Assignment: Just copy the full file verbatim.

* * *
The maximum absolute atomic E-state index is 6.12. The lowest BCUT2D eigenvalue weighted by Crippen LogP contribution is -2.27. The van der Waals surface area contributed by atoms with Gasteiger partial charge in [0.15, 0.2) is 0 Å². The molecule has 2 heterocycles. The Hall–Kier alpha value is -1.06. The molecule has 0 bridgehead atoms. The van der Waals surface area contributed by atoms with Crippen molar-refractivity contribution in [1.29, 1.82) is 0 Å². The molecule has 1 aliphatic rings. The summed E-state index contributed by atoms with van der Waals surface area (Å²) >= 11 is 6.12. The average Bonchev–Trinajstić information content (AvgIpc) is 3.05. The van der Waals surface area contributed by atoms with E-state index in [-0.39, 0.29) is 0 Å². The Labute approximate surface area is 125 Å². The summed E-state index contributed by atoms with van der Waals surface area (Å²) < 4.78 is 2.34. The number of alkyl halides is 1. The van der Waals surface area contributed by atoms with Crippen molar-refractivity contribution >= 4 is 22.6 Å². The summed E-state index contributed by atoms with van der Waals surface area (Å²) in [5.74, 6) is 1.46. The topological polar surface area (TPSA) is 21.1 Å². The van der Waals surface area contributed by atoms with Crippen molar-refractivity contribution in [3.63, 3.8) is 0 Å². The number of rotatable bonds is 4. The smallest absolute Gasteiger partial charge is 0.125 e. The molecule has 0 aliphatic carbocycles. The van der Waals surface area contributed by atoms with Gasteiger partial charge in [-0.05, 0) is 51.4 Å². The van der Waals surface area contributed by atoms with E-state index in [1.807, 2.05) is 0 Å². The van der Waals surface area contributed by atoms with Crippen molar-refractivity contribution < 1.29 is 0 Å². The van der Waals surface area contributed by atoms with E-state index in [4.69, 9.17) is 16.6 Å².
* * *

The maximum absolute atomic E-state index is 6.12. The lowest BCUT2D eigenvalue weighted by Crippen LogP contribution is -2.27. The van der Waals surface area contributed by atoms with Gasteiger partial charge in [0.15, 0.2) is 0 Å². The molecule has 2 heterocycles. The Hall–Kier alpha value is -1.06. The molecule has 0 bridgehead atoms. The van der Waals surface area contributed by atoms with Crippen molar-refractivity contribution in [1.29, 1.82) is 0 Å². The molecule has 1 aliphatic rings. The summed E-state index contributed by atoms with van der Waals surface area (Å²) >= 11 is 6.12. The average Bonchev–Trinajstić information content (AvgIpc) is 3.05. The van der Waals surface area contributed by atoms with E-state index in [-0.39, 0.29) is 0 Å². The Labute approximate surface area is 125 Å². The summed E-state index contributed by atoms with van der Waals surface area (Å²) < 4.78 is 2.34. The number of alkyl halides is 1. The van der Waals surface area contributed by atoms with Crippen molar-refractivity contribution >= 4 is 22.6 Å². The summed E-state index contributed by atoms with van der Waals surface area (Å²) in [5.74, 6) is 1.46. The topological polar surface area (TPSA) is 21.1 Å². The van der Waals surface area contributed by atoms with Crippen molar-refractivity contribution in [3.63, 3.8) is 0 Å². The number of rotatable bonds is 4. The smallest absolute Gasteiger partial charge is 0.125 e. The molecule has 0 aliphatic carbocycles. The van der Waals surface area contributed by atoms with Gasteiger partial charge in [-0.05, 0) is 51.4 Å². The van der Waals surface area contributed by atoms with E-state index in [1.807, 2.05) is 0 Å². The van der Waals surface area contributed by atoms with Crippen molar-refractivity contribution < 1.29 is 0 Å². The van der Waals surface area contributed by atoms with E-state index in [4.69, 9.17) is 16.6 Å².